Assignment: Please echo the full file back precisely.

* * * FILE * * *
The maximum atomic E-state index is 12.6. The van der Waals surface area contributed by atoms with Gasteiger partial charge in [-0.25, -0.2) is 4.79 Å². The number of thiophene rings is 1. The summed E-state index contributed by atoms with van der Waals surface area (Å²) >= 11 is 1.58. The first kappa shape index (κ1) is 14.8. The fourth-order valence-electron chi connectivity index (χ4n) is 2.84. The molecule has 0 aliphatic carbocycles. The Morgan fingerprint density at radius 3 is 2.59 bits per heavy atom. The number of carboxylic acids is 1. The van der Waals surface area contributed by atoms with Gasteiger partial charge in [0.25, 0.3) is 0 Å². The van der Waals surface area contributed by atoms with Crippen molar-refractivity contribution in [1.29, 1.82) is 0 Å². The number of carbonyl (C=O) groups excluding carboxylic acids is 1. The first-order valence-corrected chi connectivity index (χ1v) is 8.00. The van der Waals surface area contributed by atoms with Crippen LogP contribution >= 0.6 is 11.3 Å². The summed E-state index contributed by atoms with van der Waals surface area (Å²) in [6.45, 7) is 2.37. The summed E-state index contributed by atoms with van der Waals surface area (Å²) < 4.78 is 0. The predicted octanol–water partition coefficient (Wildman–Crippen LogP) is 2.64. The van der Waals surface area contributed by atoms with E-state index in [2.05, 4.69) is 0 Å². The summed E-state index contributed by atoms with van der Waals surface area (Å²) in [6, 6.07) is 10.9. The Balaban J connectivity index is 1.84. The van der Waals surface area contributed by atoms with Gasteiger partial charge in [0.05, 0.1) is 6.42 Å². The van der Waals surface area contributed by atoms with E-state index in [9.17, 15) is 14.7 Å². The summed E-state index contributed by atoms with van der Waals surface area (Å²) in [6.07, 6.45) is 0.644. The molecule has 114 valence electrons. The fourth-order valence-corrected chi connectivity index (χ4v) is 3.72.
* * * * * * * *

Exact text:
The maximum atomic E-state index is 12.6. The van der Waals surface area contributed by atoms with Gasteiger partial charge in [-0.25, -0.2) is 4.79 Å². The number of thiophene rings is 1. The summed E-state index contributed by atoms with van der Waals surface area (Å²) >= 11 is 1.58. The first kappa shape index (κ1) is 14.8. The fourth-order valence-electron chi connectivity index (χ4n) is 2.84. The molecule has 0 aliphatic carbocycles. The Morgan fingerprint density at radius 3 is 2.59 bits per heavy atom. The number of carboxylic acids is 1. The van der Waals surface area contributed by atoms with Gasteiger partial charge in [0.25, 0.3) is 0 Å². The van der Waals surface area contributed by atoms with Crippen molar-refractivity contribution in [1.29, 1.82) is 0 Å². The number of carbonyl (C=O) groups excluding carboxylic acids is 1. The first-order valence-corrected chi connectivity index (χ1v) is 8.00. The van der Waals surface area contributed by atoms with Crippen LogP contribution >= 0.6 is 11.3 Å². The summed E-state index contributed by atoms with van der Waals surface area (Å²) in [6.45, 7) is 2.37. The summed E-state index contributed by atoms with van der Waals surface area (Å²) < 4.78 is 0. The predicted octanol–water partition coefficient (Wildman–Crippen LogP) is 2.64. The van der Waals surface area contributed by atoms with E-state index in [2.05, 4.69) is 0 Å². The summed E-state index contributed by atoms with van der Waals surface area (Å²) in [6, 6.07) is 10.9. The Balaban J connectivity index is 1.84. The van der Waals surface area contributed by atoms with Gasteiger partial charge in [0.05, 0.1) is 6.42 Å². The van der Waals surface area contributed by atoms with E-state index in [9.17, 15) is 14.7 Å². The summed E-state index contributed by atoms with van der Waals surface area (Å²) in [6.07, 6.45) is 0.644. The molecule has 114 valence electrons. The fourth-order valence-corrected chi connectivity index (χ4v) is 3.72.